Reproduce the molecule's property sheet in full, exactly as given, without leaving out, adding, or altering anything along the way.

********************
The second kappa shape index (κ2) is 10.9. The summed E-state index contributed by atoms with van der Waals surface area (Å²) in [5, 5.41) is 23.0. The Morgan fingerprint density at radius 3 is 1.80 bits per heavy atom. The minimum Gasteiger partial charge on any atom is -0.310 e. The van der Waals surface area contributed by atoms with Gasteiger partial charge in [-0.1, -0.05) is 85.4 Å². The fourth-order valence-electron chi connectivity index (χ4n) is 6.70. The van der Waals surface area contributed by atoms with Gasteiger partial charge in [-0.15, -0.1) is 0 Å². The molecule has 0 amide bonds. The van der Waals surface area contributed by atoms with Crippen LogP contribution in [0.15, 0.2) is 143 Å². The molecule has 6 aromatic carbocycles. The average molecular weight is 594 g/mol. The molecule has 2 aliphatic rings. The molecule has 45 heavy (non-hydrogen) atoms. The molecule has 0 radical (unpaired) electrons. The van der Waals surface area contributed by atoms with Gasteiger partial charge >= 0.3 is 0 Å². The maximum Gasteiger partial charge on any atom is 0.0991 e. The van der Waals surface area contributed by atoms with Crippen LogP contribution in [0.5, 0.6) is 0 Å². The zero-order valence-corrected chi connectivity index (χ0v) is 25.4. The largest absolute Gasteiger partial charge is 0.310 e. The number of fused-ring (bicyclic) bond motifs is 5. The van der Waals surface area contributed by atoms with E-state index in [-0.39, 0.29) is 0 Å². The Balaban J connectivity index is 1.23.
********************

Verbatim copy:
The second kappa shape index (κ2) is 10.9. The summed E-state index contributed by atoms with van der Waals surface area (Å²) in [5, 5.41) is 23.0. The Morgan fingerprint density at radius 3 is 1.80 bits per heavy atom. The minimum Gasteiger partial charge on any atom is -0.310 e. The van der Waals surface area contributed by atoms with Gasteiger partial charge in [-0.1, -0.05) is 85.4 Å². The fourth-order valence-electron chi connectivity index (χ4n) is 6.70. The van der Waals surface area contributed by atoms with Gasteiger partial charge in [-0.15, -0.1) is 0 Å². The molecule has 0 amide bonds. The van der Waals surface area contributed by atoms with Crippen LogP contribution in [0.15, 0.2) is 143 Å². The molecule has 6 aromatic carbocycles. The average molecular weight is 594 g/mol. The molecule has 2 aliphatic rings. The molecule has 45 heavy (non-hydrogen) atoms. The molecule has 0 radical (unpaired) electrons. The van der Waals surface area contributed by atoms with Gasteiger partial charge >= 0.3 is 0 Å². The maximum Gasteiger partial charge on any atom is 0.0991 e. The van der Waals surface area contributed by atoms with Crippen LogP contribution in [0.5, 0.6) is 0 Å². The zero-order valence-corrected chi connectivity index (χ0v) is 25.4. The largest absolute Gasteiger partial charge is 0.310 e. The number of fused-ring (bicyclic) bond motifs is 5. The van der Waals surface area contributed by atoms with E-state index in [-0.39, 0.29) is 0 Å². The Balaban J connectivity index is 1.23.